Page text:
I'm fairly new to guava, and was thinking it was strange that the color of the guava didn't change after leaving them out for a week so I could eat the other pack. The guava turned brown on the outside, but didn't yellow at all.

Why did this happen?

How should I keep guava if one pack is being eaten, while the other pack is being kept to eat after?

  • How did you keep the ones that didn't ripen? Warm, cold, paper bag… etc? Climacteric fruits need ethylene to ripen, hence the paper bag. See en.wikipedia.org/wiki/Ripening
    – Tetsujin
    Commented Dec 28, 2020 at 17:34
  • they were kept in the packaging they came in
    – a coder
    Commented Dec 28, 2020 at 18:07
  • 1
    What was the packaging they came in? Airtight plastic film? Clamshell plastic with air holes? A cardboard box? When my grocer has guava, they don't come in and packaging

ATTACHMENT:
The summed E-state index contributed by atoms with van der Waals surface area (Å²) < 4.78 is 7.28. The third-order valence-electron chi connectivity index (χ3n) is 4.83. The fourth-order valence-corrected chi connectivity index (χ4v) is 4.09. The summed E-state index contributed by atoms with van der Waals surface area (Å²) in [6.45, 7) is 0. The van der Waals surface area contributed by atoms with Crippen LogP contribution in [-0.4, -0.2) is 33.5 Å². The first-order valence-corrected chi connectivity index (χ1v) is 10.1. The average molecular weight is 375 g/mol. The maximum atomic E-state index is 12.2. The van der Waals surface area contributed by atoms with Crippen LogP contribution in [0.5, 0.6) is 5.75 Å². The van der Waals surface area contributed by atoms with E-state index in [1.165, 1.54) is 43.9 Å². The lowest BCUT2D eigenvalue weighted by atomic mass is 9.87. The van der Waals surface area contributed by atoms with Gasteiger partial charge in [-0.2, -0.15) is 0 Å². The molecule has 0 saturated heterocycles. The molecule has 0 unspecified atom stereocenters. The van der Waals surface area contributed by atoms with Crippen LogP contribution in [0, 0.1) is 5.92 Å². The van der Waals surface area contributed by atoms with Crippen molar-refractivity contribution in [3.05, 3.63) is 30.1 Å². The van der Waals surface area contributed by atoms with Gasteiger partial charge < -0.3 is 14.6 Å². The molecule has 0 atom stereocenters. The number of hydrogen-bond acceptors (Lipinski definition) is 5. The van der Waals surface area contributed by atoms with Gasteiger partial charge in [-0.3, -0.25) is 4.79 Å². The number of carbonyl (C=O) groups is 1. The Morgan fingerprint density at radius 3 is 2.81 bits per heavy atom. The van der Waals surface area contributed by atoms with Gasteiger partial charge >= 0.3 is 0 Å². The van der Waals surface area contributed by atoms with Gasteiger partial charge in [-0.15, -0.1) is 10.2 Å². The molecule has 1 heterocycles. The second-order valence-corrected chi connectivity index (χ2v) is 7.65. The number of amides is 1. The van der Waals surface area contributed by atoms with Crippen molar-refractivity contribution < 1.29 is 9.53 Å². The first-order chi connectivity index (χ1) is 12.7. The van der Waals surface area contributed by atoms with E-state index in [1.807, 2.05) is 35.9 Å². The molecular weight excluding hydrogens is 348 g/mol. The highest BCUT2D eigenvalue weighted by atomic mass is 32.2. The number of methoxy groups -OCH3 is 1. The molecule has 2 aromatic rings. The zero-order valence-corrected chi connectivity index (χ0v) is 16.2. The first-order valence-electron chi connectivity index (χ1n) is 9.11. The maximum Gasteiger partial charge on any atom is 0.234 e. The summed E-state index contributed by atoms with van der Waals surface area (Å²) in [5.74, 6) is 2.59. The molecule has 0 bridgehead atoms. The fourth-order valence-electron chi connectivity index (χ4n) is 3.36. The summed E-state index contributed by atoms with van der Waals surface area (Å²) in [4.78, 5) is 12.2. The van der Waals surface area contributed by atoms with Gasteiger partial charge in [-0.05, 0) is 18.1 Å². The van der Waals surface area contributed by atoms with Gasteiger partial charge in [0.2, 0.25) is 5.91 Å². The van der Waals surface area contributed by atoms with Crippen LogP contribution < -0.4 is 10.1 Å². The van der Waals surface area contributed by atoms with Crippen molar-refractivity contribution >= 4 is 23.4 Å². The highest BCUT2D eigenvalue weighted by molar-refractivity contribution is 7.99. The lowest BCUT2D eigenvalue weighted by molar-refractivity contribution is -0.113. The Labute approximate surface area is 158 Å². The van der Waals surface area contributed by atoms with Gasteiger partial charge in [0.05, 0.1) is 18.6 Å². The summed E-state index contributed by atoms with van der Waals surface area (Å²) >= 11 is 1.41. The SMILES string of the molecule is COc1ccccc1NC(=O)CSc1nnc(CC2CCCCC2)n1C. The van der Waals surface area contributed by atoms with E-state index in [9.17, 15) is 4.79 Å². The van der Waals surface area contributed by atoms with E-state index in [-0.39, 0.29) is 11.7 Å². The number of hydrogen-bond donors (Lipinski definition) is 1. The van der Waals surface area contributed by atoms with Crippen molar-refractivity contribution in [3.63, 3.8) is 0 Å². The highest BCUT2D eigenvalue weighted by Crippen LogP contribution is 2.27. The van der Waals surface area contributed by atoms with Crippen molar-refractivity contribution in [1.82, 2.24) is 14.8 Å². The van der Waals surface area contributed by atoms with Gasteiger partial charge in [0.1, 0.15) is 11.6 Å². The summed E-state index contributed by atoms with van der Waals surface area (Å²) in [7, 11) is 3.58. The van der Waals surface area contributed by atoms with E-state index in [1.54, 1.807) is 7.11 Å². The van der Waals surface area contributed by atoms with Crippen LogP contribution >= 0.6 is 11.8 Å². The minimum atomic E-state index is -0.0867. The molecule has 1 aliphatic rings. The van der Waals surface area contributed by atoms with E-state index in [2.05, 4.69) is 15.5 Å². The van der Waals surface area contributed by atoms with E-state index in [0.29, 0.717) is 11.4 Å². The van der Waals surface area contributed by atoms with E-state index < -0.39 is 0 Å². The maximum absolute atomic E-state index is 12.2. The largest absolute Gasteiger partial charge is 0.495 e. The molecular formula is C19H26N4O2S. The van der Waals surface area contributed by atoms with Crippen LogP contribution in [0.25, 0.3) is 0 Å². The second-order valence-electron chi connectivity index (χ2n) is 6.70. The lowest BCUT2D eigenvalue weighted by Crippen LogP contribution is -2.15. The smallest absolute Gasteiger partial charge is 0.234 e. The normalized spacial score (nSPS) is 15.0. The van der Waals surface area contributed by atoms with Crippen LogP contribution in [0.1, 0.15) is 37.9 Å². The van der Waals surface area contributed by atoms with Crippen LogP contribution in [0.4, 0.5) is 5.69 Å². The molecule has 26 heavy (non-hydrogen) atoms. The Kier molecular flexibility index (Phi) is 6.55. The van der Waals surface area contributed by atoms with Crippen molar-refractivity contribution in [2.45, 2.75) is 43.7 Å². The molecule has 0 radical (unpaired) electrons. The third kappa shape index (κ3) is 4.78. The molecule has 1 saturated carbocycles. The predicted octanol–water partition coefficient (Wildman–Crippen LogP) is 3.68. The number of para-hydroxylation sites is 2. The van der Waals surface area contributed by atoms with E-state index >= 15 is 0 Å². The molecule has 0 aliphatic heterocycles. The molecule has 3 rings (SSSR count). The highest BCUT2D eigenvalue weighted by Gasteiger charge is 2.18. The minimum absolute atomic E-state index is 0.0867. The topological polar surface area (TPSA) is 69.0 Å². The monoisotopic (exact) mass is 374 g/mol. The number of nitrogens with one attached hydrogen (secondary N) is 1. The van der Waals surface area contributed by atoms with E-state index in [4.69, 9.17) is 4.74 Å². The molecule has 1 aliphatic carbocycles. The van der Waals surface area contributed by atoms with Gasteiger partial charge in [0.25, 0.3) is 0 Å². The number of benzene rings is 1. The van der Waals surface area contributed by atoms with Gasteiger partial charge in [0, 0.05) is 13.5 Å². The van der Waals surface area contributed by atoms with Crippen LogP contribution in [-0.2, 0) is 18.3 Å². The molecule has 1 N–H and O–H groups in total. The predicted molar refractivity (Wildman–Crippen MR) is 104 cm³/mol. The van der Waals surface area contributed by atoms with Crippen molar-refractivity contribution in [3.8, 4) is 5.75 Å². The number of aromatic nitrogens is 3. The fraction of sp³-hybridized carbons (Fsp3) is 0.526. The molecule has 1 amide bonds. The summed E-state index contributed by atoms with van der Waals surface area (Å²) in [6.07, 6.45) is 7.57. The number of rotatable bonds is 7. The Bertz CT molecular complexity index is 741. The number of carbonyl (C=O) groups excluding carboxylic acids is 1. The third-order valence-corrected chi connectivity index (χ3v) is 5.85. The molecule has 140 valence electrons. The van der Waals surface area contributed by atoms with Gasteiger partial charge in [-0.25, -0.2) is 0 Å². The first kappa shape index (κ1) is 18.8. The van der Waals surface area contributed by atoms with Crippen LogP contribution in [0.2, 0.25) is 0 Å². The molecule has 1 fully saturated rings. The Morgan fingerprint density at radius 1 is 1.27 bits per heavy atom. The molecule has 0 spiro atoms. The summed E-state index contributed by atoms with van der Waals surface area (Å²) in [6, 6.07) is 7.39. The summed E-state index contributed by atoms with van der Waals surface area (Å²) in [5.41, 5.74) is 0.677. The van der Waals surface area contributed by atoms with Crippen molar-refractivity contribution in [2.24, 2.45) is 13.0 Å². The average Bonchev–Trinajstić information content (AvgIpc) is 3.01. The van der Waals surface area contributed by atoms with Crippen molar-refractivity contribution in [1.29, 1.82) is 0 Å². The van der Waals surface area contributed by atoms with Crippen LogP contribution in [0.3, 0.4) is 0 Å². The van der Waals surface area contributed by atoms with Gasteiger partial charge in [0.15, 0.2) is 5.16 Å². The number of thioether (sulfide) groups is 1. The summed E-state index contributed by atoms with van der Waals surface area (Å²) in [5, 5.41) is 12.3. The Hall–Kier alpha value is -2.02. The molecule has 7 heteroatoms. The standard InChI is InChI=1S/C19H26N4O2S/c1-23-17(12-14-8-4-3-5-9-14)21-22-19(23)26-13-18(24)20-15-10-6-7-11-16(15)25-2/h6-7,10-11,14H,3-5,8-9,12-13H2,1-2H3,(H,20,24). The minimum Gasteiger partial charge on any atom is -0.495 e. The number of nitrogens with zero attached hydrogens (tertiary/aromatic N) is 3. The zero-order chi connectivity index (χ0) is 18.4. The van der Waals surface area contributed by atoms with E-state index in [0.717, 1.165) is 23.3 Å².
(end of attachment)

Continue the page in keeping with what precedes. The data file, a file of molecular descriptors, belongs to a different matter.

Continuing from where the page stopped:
– AMtwo
    Commented Dec 28, 2020 at 22:43
  • it was a clear plastic fruit container for 9 pieces of fruit
    – a coder
    Commented Dec 29, 2020 at 15:57

1 Answer 1


From epicurious (I love their YouTube channel):

You can buy hard, green guavas and allow them to ripen at room temperature. Placing them in a paper bag with a banana or apple will allow them to ripen faster. Guavas may be treated with edible wax to delay the ripening process, so you may want to rinse them off to speed ripening.

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